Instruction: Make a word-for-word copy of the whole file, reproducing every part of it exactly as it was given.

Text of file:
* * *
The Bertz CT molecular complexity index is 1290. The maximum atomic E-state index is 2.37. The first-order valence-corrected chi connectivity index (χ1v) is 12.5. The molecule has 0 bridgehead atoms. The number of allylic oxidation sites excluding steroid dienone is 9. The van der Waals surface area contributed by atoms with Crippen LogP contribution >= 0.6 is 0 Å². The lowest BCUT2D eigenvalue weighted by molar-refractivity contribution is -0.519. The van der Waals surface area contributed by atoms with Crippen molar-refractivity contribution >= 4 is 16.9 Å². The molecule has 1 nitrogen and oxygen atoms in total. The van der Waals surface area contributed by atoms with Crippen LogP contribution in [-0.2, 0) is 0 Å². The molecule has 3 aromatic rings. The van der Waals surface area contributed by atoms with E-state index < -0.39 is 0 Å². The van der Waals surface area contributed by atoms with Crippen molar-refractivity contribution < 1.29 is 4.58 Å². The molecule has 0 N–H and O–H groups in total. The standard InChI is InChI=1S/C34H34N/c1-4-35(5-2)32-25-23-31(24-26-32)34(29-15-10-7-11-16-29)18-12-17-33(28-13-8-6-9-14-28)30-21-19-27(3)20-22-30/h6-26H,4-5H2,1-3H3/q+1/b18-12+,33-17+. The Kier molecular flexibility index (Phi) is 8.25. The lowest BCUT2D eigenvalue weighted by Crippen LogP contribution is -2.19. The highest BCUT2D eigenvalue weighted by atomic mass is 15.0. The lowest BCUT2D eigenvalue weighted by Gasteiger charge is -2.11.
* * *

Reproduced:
The Bertz CT molecular complexity index is 1290. The maximum atomic E-state index is 2.37. The first-order valence-corrected chi connectivity index (χ1v) is 12.5. The molecule has 0 bridgehead atoms. The number of allylic oxidation sites excluding steroid dienone is 9. The van der Waals surface area contributed by atoms with Crippen LogP contribution >= 0.6 is 0 Å². The lowest BCUT2D eigenvalue weighted by molar-refractivity contribution is -0.519. The van der Waals surface area contributed by atoms with Crippen molar-refractivity contribution >= 4 is 16.9 Å². The molecule has 1 nitrogen and oxygen atoms in total. The van der Waals surface area contributed by atoms with Crippen LogP contribution in [-0.2, 0) is 0 Å². The molecule has 3 aromatic rings. The van der Waals surface area contributed by atoms with E-state index < -0.39 is 0 Å². The van der Waals surface area contributed by atoms with Crippen molar-refractivity contribution < 1.29 is 4.58 Å². The molecule has 0 N–H and O–H groups in total. The standard InChI is InChI=1S/C34H34N/c1-4-35(5-2)32-25-23-31(24-26-32)34(29-15-10-7-11-16-29)18-12-17-33(28-13-8-6-9-14-28)30-21-19-27(3)20-22-30/h6-26H,4-5H2,1-3H3/q+1/b18-12+,33-17+. The Kier molecular flexibility index (Phi) is 8.25. The lowest BCUT2D eigenvalue weighted by Crippen LogP contribution is -2.19. The highest BCUT2D eigenvalue weighted by atomic mass is 15.0. The lowest BCUT2D eigenvalue weighted by Gasteiger charge is -2.11.